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What is "Frieze" - Definition & Explanation

(frizay) A looped pile fabric
A pile fabric with uncut loops with the patterns created by cutting some of the loops or using different color yarns.
Frieze is a coarse woollen cloth with a nap on one side, that was raised by scrubbing it to raise curls of fibre (French: frisť). In the 19th century rough cheap frieze was made of wool mixed with shoddy (see Shoddy).
A pile fabric with the loops left uncut. Usually the loops are sheared to various heights to form a pattern. Used widely for upholstery and slipcovers.

Some other terms

Some more terms:

A jacquard fabric usually made with a taffeta or faille ground. The design is created by colored warp threads brought up on the face of the fabric, leaving loose yarns on the back. These threads are...
A chemical process for eliminating vegetable matter from animal fibres such as wool by degrading it to an easily friable (readily crumbled) condition. The process usually involves treatment with an...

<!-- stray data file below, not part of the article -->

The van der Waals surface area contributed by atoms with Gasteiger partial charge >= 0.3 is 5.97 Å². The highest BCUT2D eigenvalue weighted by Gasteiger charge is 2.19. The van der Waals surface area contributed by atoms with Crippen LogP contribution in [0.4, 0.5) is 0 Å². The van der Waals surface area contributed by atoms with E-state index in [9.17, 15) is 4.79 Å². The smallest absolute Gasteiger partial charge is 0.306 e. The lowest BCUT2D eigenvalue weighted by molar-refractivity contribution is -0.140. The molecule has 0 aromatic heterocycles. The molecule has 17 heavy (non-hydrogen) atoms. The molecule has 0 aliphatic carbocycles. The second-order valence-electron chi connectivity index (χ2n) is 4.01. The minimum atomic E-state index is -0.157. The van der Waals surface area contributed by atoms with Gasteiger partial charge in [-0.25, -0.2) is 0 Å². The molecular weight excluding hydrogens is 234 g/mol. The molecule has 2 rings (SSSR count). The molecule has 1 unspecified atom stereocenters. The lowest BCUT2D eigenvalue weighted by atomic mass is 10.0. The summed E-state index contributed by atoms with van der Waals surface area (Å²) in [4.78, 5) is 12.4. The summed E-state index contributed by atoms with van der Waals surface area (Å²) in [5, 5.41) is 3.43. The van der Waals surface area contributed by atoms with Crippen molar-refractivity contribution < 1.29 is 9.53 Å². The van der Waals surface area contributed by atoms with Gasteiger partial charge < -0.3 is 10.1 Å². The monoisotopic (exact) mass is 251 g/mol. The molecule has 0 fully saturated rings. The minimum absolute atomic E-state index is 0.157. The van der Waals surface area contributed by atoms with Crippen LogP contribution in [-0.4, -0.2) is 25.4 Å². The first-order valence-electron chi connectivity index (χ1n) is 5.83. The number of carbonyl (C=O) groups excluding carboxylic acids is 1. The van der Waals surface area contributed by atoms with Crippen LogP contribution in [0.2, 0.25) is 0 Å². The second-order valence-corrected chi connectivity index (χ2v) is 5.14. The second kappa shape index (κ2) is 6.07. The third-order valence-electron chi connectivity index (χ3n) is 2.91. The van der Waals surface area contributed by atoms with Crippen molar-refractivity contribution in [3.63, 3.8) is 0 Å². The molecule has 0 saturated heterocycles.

A heavy, soft cotton material with a napped finish, usually only on one side. In cheaper qualities the nap comes off. Launders well, easy to manipulate and is warm to wear. There are many types on...
Jeans are trousers made from denim. Originally work clothes, they became popular among teens starting in the 1950s. Popular brands include Levi's and Wrangler. Jeans were invented in Genoa, Italy...
Consist of a filament base yarn, with an exterior wrapping of loose fiber which has not been twisted into a yarn. Polyester filament is often wrapped with a cotton outer layer in order to provide the...

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